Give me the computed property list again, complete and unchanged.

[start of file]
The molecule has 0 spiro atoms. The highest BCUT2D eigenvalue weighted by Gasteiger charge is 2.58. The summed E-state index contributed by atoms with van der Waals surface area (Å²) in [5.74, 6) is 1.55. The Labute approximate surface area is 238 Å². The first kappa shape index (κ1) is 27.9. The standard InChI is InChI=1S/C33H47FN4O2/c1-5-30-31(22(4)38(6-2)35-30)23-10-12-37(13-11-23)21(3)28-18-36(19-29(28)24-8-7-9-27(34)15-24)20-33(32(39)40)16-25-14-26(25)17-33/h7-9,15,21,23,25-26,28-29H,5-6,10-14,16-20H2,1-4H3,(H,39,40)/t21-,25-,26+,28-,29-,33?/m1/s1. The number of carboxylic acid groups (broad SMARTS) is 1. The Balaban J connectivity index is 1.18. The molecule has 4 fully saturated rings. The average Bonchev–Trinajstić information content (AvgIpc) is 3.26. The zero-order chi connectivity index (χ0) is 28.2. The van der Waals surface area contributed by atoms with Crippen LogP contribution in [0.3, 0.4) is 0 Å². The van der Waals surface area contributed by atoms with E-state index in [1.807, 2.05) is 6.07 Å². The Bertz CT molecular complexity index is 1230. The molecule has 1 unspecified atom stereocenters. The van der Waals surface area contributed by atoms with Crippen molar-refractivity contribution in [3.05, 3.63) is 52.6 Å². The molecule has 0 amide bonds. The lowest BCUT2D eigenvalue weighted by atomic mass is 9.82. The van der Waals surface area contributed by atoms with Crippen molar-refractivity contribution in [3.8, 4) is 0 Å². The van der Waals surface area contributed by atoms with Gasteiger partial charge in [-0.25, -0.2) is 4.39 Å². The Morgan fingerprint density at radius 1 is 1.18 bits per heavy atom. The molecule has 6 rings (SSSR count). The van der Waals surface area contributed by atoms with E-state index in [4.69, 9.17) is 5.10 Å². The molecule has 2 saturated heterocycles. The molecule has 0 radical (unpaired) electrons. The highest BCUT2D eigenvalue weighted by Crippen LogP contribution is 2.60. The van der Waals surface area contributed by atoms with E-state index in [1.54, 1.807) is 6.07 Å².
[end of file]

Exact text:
The molecule has 0 spiro atoms. The highest BCUT2D eigenvalue weighted by Gasteiger charge is 2.58. The summed E-state index contributed by atoms with van der Waals surface area (Å²) in [5.74, 6) is 1.55. The Labute approximate surface area is 238 Å². The first kappa shape index (κ1) is 27.9. The standard InChI is InChI=1S/C33H47FN4O2/c1-5-30-31(22(4)38(6-2)35-30)23-10-12-37(13-11-23)21(3)28-18-36(19-29(28)24-8-7-9-27(34)15-24)20-33(32(39)40)16-25-14-26(25)17-33/h7-9,15,21,23,25-26,28-29H,5-6,10-14,16-20H2,1-4H3,(H,39,40)/t21-,25-,26+,28-,29-,33?/m1/s1. The number of carboxylic acid groups (broad SMARTS) is 1. The Balaban J connectivity index is 1.18. The molecule has 4 fully saturated rings. The average Bonchev–Trinajstić information content (AvgIpc) is 3.26. The zero-order chi connectivity index (χ0) is 28.2. The van der Waals surface area contributed by atoms with Crippen LogP contribution in [0.3, 0.4) is 0 Å². The van der Waals surface area contributed by atoms with E-state index in [1.807, 2.05) is 6.07 Å². The Bertz CT molecular complexity index is 1230. The molecule has 1 unspecified atom stereocenters. The van der Waals surface area contributed by atoms with Crippen molar-refractivity contribution in [3.05, 3.63) is 52.6 Å². The molecule has 0 amide bonds. The lowest BCUT2D eigenvalue weighted by atomic mass is 9.82. The van der Waals surface area contributed by atoms with Crippen molar-refractivity contribution in [3.8, 4) is 0 Å². The van der Waals surface area contributed by atoms with Gasteiger partial charge in [-0.25, -0.2) is 4.39 Å². The Morgan fingerprint density at radius 1 is 1.18 bits per heavy atom. The molecule has 6 rings (SSSR count). The van der Waals surface area contributed by atoms with E-state index in [4.69, 9.17) is 5.10 Å². The molecule has 2 saturated heterocycles. The molecule has 0 radical (unpaired) electrons. The highest BCUT2D eigenvalue weighted by Crippen LogP contribution is 2.60. The van der Waals surface area contributed by atoms with E-state index in [1.54, 1.807) is 6.07 Å².